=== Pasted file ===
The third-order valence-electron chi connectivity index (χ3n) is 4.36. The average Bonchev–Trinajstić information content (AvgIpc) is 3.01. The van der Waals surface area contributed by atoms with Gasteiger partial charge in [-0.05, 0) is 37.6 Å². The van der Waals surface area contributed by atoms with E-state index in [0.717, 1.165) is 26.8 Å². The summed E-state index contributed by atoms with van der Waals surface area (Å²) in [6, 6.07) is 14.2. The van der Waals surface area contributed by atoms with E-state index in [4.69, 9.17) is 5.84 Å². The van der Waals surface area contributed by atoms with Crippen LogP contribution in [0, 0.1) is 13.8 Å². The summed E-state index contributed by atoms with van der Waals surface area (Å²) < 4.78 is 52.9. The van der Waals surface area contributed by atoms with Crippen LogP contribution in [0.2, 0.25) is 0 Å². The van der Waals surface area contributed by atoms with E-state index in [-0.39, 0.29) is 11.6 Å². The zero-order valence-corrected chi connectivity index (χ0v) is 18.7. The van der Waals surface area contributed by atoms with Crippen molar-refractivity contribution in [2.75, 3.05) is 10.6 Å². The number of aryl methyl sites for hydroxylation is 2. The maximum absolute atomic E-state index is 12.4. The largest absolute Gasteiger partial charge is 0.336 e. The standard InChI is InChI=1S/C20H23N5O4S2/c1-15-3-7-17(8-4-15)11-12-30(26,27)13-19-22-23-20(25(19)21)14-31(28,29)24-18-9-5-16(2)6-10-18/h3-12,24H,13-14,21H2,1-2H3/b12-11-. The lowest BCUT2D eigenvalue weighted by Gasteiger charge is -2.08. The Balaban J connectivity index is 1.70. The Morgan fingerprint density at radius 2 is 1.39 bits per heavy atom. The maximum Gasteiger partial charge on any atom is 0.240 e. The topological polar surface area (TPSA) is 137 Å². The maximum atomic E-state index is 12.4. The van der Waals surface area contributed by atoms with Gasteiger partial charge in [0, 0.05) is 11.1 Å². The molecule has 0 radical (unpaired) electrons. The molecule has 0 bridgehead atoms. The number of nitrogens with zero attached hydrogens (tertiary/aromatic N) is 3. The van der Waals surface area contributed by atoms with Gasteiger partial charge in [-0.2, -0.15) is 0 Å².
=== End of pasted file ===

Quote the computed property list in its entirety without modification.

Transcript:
The third-order valence-electron chi connectivity index (χ3n) is 4.36. The average Bonchev–Trinajstić information content (AvgIpc) is 3.01. The van der Waals surface area contributed by atoms with Gasteiger partial charge in [-0.05, 0) is 37.6 Å². The van der Waals surface area contributed by atoms with E-state index in [0.717, 1.165) is 26.8 Å². The summed E-state index contributed by atoms with van der Waals surface area (Å²) in [6, 6.07) is 14.2. The van der Waals surface area contributed by atoms with E-state index in [4.69, 9.17) is 5.84 Å². The van der Waals surface area contributed by atoms with Crippen LogP contribution in [0, 0.1) is 13.8 Å². The summed E-state index contributed by atoms with van der Waals surface area (Å²) < 4.78 is 52.9. The van der Waals surface area contributed by atoms with Crippen LogP contribution in [0.2, 0.25) is 0 Å². The van der Waals surface area contributed by atoms with E-state index in [-0.39, 0.29) is 11.6 Å². The zero-order valence-corrected chi connectivity index (χ0v) is 18.7. The van der Waals surface area contributed by atoms with Crippen molar-refractivity contribution in [2.75, 3.05) is 10.6 Å². The number of aryl methyl sites for hydroxylation is 2. The maximum absolute atomic E-state index is 12.4. The largest absolute Gasteiger partial charge is 0.336 e. The standard InChI is InChI=1S/C20H23N5O4S2/c1-15-3-7-17(8-4-15)11-12-30(26,27)13-19-22-23-20(25(19)21)14-31(28,29)24-18-9-5-16(2)6-10-18/h3-12,24H,13-14,21H2,1-2H3/b12-11-. The lowest BCUT2D eigenvalue weighted by Gasteiger charge is -2.08. The Balaban J connectivity index is 1.70. The Morgan fingerprint density at radius 2 is 1.39 bits per heavy atom. The maximum Gasteiger partial charge on any atom is 0.240 e. The topological polar surface area (TPSA) is 137 Å². The maximum atomic E-state index is 12.4. The van der Waals surface area contributed by atoms with Gasteiger partial charge in [0, 0.05) is 11.1 Å². The molecule has 0 radical (unpaired) electrons. The molecule has 0 bridgehead atoms. The number of nitrogens with zero attached hydrogens (tertiary/aromatic N) is 3. The van der Waals surface area contributed by atoms with Gasteiger partial charge in [-0.2, -0.15) is 0 Å².